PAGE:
Iowa's sex offender rules costing state money

Difference from federal guidelines denies Iowa $150,000 in grant money

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Iowa misses out on about $150,000 a year in federal money that it could receive to upgrade and expand its sex offender registry program because lawmakers won’t increase the minimum time a sex offender has to stay on the registry to comply with federal guidelines.

The Adam Walsh Child Protection and Safety Act of 2006 calls for the creation of a uniform, nationwide sex offender registry database and provides money for states that make moves in that direction.

"We’re about 85 percent compliant," said Steve Lukan, who took over as director of the state’s Office of Drug Control this year after serving 10 years in the Iowa House of Representatives.

The missing compliance comes into play in sex offender tiers. The Adam Walsh Act recommends sex offenders be tiered into three categories — those who have to register for 15 years, those who register for 25 years and those who register for life. Iowa’s law only has two tiers — a 10-year time period and a lifetime period.

Because the laws don’t match, Lukan estimates the state loses out on about $150,000 each time grant funds are dispersed. He’s also not sure it will change.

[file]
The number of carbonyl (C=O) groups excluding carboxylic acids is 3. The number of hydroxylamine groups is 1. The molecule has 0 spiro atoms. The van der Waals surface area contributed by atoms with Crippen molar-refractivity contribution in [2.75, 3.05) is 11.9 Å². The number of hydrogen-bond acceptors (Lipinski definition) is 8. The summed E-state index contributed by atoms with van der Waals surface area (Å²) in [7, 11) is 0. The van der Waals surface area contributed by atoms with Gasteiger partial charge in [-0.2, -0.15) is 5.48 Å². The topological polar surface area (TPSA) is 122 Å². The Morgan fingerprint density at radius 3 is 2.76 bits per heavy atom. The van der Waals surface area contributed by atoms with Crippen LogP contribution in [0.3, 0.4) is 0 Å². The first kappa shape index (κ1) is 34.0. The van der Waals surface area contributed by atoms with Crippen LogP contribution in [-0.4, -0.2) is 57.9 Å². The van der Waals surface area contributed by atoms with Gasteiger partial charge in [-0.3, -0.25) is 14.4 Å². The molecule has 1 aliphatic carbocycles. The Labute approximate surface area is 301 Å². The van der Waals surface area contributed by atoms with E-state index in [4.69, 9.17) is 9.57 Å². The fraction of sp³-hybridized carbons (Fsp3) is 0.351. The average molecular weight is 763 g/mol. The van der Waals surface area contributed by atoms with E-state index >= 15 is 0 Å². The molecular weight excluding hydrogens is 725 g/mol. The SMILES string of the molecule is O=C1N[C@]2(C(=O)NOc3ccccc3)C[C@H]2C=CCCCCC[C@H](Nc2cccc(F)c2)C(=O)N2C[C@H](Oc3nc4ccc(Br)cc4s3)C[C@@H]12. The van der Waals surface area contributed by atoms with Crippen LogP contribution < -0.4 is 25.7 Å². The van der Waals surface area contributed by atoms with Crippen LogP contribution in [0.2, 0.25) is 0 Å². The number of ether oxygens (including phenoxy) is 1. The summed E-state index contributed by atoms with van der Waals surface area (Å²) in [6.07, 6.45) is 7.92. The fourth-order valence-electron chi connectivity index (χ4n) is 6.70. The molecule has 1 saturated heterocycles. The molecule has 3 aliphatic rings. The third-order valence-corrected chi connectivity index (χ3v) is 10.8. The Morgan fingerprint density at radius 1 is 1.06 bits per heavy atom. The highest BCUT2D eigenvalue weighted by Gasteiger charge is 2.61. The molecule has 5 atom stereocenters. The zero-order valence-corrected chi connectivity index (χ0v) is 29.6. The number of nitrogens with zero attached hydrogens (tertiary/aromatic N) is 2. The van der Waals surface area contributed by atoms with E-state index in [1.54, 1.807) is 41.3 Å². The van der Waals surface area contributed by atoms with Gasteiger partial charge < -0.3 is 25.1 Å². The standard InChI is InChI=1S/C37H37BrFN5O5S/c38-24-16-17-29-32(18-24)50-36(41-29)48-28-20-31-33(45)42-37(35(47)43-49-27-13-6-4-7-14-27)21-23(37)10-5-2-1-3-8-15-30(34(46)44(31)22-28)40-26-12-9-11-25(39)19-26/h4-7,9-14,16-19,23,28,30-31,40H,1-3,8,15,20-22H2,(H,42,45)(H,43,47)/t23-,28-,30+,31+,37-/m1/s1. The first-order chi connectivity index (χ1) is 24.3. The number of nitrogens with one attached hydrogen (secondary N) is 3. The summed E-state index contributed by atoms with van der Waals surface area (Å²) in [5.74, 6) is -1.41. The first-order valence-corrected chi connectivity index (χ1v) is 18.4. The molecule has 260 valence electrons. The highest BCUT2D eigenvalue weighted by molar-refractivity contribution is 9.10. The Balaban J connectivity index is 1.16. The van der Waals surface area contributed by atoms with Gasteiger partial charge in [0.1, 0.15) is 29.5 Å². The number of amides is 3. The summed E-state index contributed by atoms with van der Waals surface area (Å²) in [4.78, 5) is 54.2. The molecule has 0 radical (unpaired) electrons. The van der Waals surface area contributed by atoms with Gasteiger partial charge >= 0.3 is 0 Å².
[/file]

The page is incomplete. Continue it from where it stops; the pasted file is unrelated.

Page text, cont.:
"The handful of times the Legislature has looked at that issue and the Legislature has just chosen not to go in that direction. The last time we voted on it was ’09 and the Legislature thought the they were just fine with the 10, they thought the 15 and the 25 were too much, or some thought it was getting weak if you were to move somebody that would have been at a life category that you’d put them in the weaker category." Lukan said.

"The Legislature looked at it and said, ‘Is it worth voting on this to save $150,000?’ And the policymakers decided it probably wasn’t worth the hassle to open up the debate, because when you open up the debate, the risk, unfortunately, is somebody decides to — again I have to be careful — is they are going to be the legislator who’s tough on sex offenders and they’re going to start throwing out amendments that maybe are a little off-target and you take the debate in a direction you didn’t want it to go."

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